About a year ago, while researching low startup voltage DC-DC converters I ran into Texas Instruments’ TPS61200. This monolithic synchronous rectifier boost converter has several nice features. First, the input voltage range starts at 0.3V; therefore, it’s possible to run the converter from low-voltage source such as single solar cell or supercapacitor. Second, the converter is powerful – up to 1.8A for certain input/output voltage combination. (“Certain” is a key word here – see below for explanation). Another nice feature is the ability to down-regulate the output when Vin exceeds Vout; for example, you can configure the converter to run from single-cell Li-ion/Li-poly battery and output stable 3.3V over the whole 4.2V-2.7V Li-Poly range. In addition to all that, the controller has built-in undervoltage lockout feature – minimum input voltage, below which controller would shut itself off can be set with simple voltage divider. This feature comes handy when rechargeable battery is used as power source. TPS61200 also has pins for enabling/disabling and power-saving mode on/off. Device is manufactured in 2 fixed Vout configurations – 3.3V, 5V, plus adjustable variant. Maximum working input voltage is 5.5V, minimum output voltage for adjustable part is specified at 1.8V.
After much prototyping and testing I came out with a layout that works well. The result can be seen on title picture – Arduino Duemilanove board (running USB keyboard polling sketch ) , USB Host Shield, LCD display and USB keyboard all powered by single 1.2V NiMH AA cell. The circuit that makes it possible can be seen on the left side of the picture connected between the battery and USB B connector, which is used here as 5V power connector to the Arduino.
The run time of this setup from freshly charged 1800ma NiMH cell is 6 hours which makes it quite practical. It should be noted that when input voltage is much lower than output voltage, efficiency suffers ( see figure 8 in the datasheet. 3 NiMH cells in series or single-cell Li-Poly is much better for 5V output, even 4 NiMHs will work if load is light – in down conversion mode power losses in the converter increase and I found that the chip gets very warm with output current of 200ma or more while down converting.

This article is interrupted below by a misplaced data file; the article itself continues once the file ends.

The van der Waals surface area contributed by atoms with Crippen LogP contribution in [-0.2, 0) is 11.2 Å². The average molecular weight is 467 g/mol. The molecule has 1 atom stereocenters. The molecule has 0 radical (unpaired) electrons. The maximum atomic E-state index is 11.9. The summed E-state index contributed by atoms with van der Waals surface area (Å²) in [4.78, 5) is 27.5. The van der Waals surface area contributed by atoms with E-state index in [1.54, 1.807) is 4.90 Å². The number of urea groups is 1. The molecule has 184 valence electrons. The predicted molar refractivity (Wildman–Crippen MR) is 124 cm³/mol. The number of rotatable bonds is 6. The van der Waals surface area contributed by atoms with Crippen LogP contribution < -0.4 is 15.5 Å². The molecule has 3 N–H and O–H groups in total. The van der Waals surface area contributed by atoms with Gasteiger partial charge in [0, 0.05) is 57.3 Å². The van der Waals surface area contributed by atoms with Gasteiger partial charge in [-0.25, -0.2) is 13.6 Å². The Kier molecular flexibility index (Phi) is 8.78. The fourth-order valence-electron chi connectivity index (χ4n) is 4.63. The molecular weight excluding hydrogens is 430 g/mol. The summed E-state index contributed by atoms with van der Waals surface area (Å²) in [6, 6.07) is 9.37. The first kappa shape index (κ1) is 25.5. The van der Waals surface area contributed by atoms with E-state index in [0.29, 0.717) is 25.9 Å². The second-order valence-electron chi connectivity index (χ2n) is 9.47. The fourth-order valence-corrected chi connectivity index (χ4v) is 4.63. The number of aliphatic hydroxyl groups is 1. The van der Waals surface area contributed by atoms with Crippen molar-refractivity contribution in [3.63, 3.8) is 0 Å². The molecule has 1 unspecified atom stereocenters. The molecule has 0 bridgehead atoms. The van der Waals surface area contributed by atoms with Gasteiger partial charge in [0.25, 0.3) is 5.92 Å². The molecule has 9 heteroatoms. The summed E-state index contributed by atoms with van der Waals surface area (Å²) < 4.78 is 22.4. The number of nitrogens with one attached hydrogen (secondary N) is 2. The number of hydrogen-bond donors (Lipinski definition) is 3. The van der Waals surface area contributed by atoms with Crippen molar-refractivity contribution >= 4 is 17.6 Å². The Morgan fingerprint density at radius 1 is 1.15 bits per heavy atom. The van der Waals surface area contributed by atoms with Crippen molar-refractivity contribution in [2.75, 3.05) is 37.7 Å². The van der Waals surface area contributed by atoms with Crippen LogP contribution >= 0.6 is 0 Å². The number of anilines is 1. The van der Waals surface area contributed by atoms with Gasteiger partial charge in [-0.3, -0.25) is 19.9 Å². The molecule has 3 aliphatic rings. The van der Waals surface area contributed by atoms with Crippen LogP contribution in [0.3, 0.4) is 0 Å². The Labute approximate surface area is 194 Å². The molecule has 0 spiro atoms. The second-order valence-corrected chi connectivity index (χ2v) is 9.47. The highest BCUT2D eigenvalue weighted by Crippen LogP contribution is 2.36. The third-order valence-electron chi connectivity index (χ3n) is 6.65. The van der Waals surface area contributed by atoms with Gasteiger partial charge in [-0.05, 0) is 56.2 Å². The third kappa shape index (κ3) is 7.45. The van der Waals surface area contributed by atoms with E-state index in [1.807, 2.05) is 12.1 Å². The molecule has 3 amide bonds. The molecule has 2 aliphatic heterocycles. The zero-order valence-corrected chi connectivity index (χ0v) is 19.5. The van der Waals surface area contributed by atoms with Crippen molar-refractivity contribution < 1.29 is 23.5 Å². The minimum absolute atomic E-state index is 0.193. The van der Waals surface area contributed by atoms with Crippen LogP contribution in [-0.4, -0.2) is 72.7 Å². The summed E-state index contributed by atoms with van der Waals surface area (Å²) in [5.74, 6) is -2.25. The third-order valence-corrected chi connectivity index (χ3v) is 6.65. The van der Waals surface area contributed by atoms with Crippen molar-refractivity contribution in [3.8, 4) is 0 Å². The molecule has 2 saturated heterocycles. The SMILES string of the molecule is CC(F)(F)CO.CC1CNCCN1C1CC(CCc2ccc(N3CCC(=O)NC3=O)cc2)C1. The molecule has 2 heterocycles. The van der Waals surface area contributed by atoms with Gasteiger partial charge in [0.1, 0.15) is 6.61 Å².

Another non-obvious characteristic of this controller is maximum possible output current to input voltage relation. Figure 1 in the data sheet shows that for input voltages up to 0.6V output current is really small – less than 50ma. This is the current one should expect while running the converter from single 0.55V solar cell. Voltage drop due to battery discharging shall also be considered. For example, fresh Li-Poly cell has 4.2V terminal voltage. According to Figure 1, this gives output current of 1500mA. However, at the end of discharge (2.7V) max.output current drops to ~800ma and this current should be taken as maximum for the whole range.
The controller has built-in over-current and over-temperature protection so experimenting with heavy loads won’t kill it. I found it running not too hot with output current up to 1A. More current is quite possible when input to output voltage ratio is small and cooling is adequate.
Now let’s talk about choice of power sources. A pair of AA or AAA alkaline batteries will make good source for 3.3V generation. 3 will work well for 5V. As little as one can be used if weight and/or volume of a circuit has to be reduced. Absolute max.input voltage for TPS61200 is specified at 7V, therefore, for maximum run time a series of up to 4 AA cells can be used with big loss of efficiency at the beginning of discharge, until input voltage drops below output voltage. Also, solar cells and super capacitors can be used when loads are really light. Rechargeable batteries are another good option; however, since TPS61200 is capable of working with input voltage down to 250mv, special precautions must be taken when using rechargeables with this controller.
Draining rechargeable cell below its end-of-discharge voltage may cause damage to the cell. As a result, a cell may become non-rechargeable and Lithium cell may even overheat and catch fire. For NiMH cell, end-of-discharge is 0.8V; for Li-Poly cells recommended end-of-discharge is 2.5-2.7V. To work properly with rechargeable power sources TPS61200 has built-in undervoltage lockout circuitry – when voltage on UVLO pin drops below 250mV, the converter turns off. Therefore, desired end-of-discharge voltage can be easily set with voltage divider ( R3, R4 of the schematic). UVLO pin also has hysteresis of 50mv and this hysteresis gets multiplied by dividers’ ratio; for example, when UVLO is set to 2.5V, minimum turn-on voltage of the converter will be 3V. Capacitor C4 takes care of this issue by shorting resistor R3 during turn-on.
The closeup picture shows TPS61200-based DC-DC converter designed for 5V output and Li-Poly input. Blue part marked “0” close to the low right corner of the PCB is a jumper across R5 (I’m using fixed-otput TPS61202 here) and two resistors placed along the edge of a board make UVLO divider. JST connector polarity is compatible with Sparkfun single-cell Li-Po batteries.
Project files can be downloaded from Downloads section. Also, PCB is available at BatchPCB. TPS61200 comes in 10 pin QFN package with thermal slug on the bottom of the package, which has to be soldered on the PCB for proper cooling. Other parts are size 0603 and 1206. Both surface mount and through-hole JST connectors can be used on the input side.
I’m getting ready to start producing this converter in 3.3V and 5V variants with 0.8, 1.6, and 2.5V end-of-discharge voltages. Please let me know if any other output or end-of-discharge voltages are necessary. Also, any other comments about this design are most welcome!